For stepfamilies, the unrealistic expectations usually come from basing our reality on what first time families are and what they do. Stop comparing yourself now.

Christmas isn’t the day…it’s a feeling, it’s the coming together of friends and family to celebrate the SEASON. As my family has gotten bigger, we rarely all get together on the 25th. For many many years it’s been the day that works best for most of us. We have other family obligations as our children partner up and have families of their own. When you have the kids with you, whatever day that is, focus on the memories you create, taking out the sled and hitting the hill, baking, movies. Simple. Fun.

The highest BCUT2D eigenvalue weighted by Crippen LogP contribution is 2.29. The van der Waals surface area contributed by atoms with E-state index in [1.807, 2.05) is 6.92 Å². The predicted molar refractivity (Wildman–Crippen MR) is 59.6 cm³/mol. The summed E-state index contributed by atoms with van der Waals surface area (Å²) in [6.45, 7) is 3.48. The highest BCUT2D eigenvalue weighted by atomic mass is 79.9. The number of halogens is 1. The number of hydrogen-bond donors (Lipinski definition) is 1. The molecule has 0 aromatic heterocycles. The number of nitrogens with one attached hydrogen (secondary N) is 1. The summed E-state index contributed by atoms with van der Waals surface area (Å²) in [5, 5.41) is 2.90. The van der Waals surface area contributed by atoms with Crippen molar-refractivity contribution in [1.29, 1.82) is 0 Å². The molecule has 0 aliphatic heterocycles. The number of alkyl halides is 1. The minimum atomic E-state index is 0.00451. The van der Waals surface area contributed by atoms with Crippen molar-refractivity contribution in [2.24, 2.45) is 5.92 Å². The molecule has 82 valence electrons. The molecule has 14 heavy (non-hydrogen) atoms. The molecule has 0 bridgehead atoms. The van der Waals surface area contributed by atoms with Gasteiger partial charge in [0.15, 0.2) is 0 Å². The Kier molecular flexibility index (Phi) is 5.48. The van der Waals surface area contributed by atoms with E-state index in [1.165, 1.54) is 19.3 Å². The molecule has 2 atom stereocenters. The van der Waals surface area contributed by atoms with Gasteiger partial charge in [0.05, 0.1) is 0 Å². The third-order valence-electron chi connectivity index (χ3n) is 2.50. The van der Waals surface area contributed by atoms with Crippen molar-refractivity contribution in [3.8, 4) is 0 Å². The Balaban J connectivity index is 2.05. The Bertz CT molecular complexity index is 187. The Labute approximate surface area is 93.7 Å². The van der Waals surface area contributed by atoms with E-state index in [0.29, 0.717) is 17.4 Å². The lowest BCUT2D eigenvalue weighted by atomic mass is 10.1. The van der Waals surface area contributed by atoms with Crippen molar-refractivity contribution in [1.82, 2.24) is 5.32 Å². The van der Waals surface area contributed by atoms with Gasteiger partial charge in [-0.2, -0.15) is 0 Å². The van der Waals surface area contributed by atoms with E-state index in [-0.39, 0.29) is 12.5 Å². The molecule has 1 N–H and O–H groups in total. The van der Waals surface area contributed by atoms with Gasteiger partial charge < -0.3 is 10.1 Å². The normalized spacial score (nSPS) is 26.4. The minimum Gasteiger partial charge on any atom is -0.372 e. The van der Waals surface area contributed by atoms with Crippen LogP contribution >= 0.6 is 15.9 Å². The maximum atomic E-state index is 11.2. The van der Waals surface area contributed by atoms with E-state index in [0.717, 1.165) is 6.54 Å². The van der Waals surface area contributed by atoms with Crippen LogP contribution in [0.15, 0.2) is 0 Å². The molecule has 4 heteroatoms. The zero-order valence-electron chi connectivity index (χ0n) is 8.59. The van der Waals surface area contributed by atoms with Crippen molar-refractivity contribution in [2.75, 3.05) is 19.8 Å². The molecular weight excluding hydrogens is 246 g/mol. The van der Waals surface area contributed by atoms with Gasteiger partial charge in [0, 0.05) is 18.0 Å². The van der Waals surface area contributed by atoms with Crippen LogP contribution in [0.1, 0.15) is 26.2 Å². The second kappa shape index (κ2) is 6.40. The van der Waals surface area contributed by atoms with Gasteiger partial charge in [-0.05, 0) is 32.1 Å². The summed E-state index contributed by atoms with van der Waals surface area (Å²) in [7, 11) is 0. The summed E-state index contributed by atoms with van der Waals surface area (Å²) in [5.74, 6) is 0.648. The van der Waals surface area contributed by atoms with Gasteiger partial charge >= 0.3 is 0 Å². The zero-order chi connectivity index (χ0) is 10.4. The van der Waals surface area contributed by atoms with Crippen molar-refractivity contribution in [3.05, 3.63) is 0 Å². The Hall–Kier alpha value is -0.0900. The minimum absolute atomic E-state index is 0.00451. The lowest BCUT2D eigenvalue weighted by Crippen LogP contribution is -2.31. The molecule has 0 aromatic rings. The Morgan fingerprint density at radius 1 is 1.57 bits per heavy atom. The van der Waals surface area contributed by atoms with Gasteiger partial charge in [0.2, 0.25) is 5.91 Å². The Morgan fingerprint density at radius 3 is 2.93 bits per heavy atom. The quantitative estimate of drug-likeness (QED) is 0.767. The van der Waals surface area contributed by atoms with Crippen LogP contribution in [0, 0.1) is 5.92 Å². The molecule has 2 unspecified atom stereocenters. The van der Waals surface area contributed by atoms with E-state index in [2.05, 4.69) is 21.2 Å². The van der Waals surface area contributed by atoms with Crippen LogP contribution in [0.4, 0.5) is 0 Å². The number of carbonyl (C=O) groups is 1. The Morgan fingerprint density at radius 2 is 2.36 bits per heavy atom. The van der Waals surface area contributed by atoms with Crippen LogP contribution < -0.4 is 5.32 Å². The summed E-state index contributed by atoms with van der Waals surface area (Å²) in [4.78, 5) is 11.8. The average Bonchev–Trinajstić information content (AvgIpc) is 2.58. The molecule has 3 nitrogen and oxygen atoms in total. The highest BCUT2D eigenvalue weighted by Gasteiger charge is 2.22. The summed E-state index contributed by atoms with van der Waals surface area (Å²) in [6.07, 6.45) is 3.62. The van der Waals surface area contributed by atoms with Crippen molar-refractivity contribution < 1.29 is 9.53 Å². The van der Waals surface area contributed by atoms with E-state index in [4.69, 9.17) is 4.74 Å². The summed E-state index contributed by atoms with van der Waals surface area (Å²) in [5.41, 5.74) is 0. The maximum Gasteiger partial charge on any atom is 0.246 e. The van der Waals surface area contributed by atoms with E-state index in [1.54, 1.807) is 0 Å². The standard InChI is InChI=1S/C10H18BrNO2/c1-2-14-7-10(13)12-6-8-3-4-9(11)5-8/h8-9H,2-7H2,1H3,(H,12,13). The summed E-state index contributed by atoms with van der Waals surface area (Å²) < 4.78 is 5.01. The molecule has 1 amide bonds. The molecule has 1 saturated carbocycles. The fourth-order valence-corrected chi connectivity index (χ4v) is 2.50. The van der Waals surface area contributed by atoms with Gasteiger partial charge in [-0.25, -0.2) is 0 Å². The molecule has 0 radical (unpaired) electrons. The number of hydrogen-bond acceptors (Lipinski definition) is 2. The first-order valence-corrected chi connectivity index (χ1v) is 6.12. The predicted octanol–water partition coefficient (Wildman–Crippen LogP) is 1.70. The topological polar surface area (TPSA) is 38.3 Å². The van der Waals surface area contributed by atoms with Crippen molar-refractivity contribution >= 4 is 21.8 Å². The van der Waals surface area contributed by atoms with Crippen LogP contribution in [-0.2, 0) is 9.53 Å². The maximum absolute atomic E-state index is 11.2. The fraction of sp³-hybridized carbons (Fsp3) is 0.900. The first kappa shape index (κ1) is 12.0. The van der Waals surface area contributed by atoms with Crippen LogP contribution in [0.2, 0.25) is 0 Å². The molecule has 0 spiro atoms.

Grief and loss: Often times unmet expectations lead into grief and loss. Because sometimes the loss is a progressive one, not the “all of a sudden” it’s not there or the person isn’t there anymore kind of loss. For many stepmoms, it’s the loss of the dream, of their vision of what stepfamily life was going to be like. It’s adjusting to the new reality after you accept that you cannot change it. It’s accepting you have no control in that loss. For me it was not having the “one big happy family”. For many, it’s knowing that he or she had children with someone else, that they had a family before your family.  It’s real, and no, it’s not something you can talk yourself out of feeling or something you can easily get over because someone tells you to. Give yourself the space and grace to grieve in a way that will support you. I have suggested to many folks who struggle that helping or volunteering to help others in greater need always reminds you of your goodness, your grace and your compassion. It’s a powerful shift towards the positive. There is never a short supply of need this time of year. It restores my faith in the goodness of people, and it truly is the reason for the season. May you find and keep peace in your mind, heart and soul this season.